A talking primate takes up big-city living in Medvei’s slight but winsome debut.
Mr. Thundermug is, technically speaking, a baboon. He has a baboon wife and a pair of baboon children and a brick-red baboon behind. But he also has a house and a human girlfriend and a taste for the obituary section of the Evening News. Most curious of all, Mr. Thundermug has learned human speech. His ability to talk gets him into constant trouble: Quite clearly not a man, but something more than an average animal, Thundermug is caught between two worlds, which makes him an ideal straight man for the purposes of Medvei’s satire. Thundermug gets sick and tries to go to the hospital but finds himself bounced between doctors and veterinarians. He takes a condemned house and clears it of cockroaches, only to learn that in order to stay he must send his offspring to school. Informed by the City Council that he must have a permit in order to keep monkeys at home (never mind that they’re his children), the closest equivalent he’s able to find is a dog license. Again and again, his attempts to blend into society are stymied by his human interlocutors’ desire to define, distinguish, categorize and confine. That people can be close-minded, troubled by or blind to new distinctions is not a terribly novel observation, and as satire this novella is neither particularly original nor cutting. It charms, however, as a simple story, quietly but beautifully written. Thundermug himself comes off as a rich, fully developed fellow (despite being a talking baboon), and Medvei’s descriptions of the unnamed city have a spare loveliness that lends his work the power of myth. No doubt the author wrote with a statement of sorts in mind, but readers will be best off just enjoying his tale.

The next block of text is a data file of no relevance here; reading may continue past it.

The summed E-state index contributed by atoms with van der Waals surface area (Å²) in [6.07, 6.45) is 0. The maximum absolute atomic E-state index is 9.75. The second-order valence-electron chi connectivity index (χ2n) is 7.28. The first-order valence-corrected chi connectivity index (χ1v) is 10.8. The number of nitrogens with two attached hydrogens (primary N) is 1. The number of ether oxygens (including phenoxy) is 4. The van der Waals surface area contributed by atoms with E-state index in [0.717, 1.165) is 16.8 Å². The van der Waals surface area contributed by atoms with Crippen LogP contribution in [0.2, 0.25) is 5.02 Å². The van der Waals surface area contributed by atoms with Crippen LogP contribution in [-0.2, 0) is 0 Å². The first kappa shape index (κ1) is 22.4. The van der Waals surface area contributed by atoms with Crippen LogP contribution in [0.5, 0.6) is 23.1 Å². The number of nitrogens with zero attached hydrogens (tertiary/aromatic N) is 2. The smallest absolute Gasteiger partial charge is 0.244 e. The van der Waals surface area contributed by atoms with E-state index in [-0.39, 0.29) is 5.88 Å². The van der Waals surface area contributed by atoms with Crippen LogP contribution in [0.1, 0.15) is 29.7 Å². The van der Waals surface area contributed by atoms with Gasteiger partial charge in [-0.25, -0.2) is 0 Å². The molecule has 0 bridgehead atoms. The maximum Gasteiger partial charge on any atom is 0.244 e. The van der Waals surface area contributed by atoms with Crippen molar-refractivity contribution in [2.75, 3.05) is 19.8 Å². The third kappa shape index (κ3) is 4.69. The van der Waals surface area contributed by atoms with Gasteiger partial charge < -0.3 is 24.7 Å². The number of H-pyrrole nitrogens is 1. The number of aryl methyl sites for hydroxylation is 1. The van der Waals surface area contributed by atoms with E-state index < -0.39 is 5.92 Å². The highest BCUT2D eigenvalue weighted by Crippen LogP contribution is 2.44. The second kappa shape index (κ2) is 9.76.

Wonderfully inventive and winningly modest.